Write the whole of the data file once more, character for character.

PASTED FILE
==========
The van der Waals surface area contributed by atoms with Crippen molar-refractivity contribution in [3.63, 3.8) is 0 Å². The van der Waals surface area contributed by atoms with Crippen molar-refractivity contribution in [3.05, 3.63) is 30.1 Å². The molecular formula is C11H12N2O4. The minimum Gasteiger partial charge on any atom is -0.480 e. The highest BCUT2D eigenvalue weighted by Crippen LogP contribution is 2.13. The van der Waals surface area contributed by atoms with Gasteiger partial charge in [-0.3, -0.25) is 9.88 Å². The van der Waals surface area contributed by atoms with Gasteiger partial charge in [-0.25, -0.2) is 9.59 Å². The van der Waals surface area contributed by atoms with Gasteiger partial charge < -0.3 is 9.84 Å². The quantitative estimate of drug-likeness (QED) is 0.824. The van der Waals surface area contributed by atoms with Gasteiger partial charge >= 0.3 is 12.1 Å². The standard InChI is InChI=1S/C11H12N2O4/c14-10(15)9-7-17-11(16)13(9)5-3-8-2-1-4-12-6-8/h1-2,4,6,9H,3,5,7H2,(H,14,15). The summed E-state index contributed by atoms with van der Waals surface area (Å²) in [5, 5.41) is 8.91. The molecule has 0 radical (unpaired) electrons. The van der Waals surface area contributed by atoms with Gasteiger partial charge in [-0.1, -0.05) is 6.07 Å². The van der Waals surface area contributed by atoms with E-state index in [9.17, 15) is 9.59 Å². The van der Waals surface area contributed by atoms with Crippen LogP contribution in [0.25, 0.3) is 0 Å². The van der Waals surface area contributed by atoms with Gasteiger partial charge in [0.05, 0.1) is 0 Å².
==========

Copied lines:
The van der Waals surface area contributed by atoms with Crippen molar-refractivity contribution in [3.63, 3.8) is 0 Å². The van der Waals surface area contributed by atoms with Crippen molar-refractivity contribution in [3.05, 3.63) is 30.1 Å². The molecular formula is C11H12N2O4. The minimum Gasteiger partial charge on any atom is -0.480 e. The highest BCUT2D eigenvalue weighted by Crippen LogP contribution is 2.13. The van der Waals surface area contributed by atoms with Gasteiger partial charge in [-0.3, -0.25) is 9.88 Å². The van der Waals surface area contributed by atoms with Gasteiger partial charge in [-0.25, -0.2) is 9.59 Å². The van der Waals surface area contributed by atoms with Gasteiger partial charge < -0.3 is 9.84 Å². The quantitative estimate of drug-likeness (QED) is 0.824. The van der Waals surface area contributed by atoms with Gasteiger partial charge >= 0.3 is 12.1 Å². The standard InChI is InChI=1S/C11H12N2O4/c14-10(15)9-7-17-11(16)13(9)5-3-8-2-1-4-12-6-8/h1-2,4,6,9H,3,5,7H2,(H,14,15). The summed E-state index contributed by atoms with van der Waals surface area (Å²) in [5, 5.41) is 8.91. The molecule has 0 radical (unpaired) electrons. The van der Waals surface area contributed by atoms with Gasteiger partial charge in [-0.1, -0.05) is 6.07 Å². The van der Waals surface area contributed by atoms with E-state index in [9.17, 15) is 9.59 Å². The van der Waals surface area contributed by atoms with Crippen LogP contribution in [0.25, 0.3) is 0 Å². The van der Waals surface area contributed by atoms with Gasteiger partial charge in [0.05, 0.1) is 0 Å².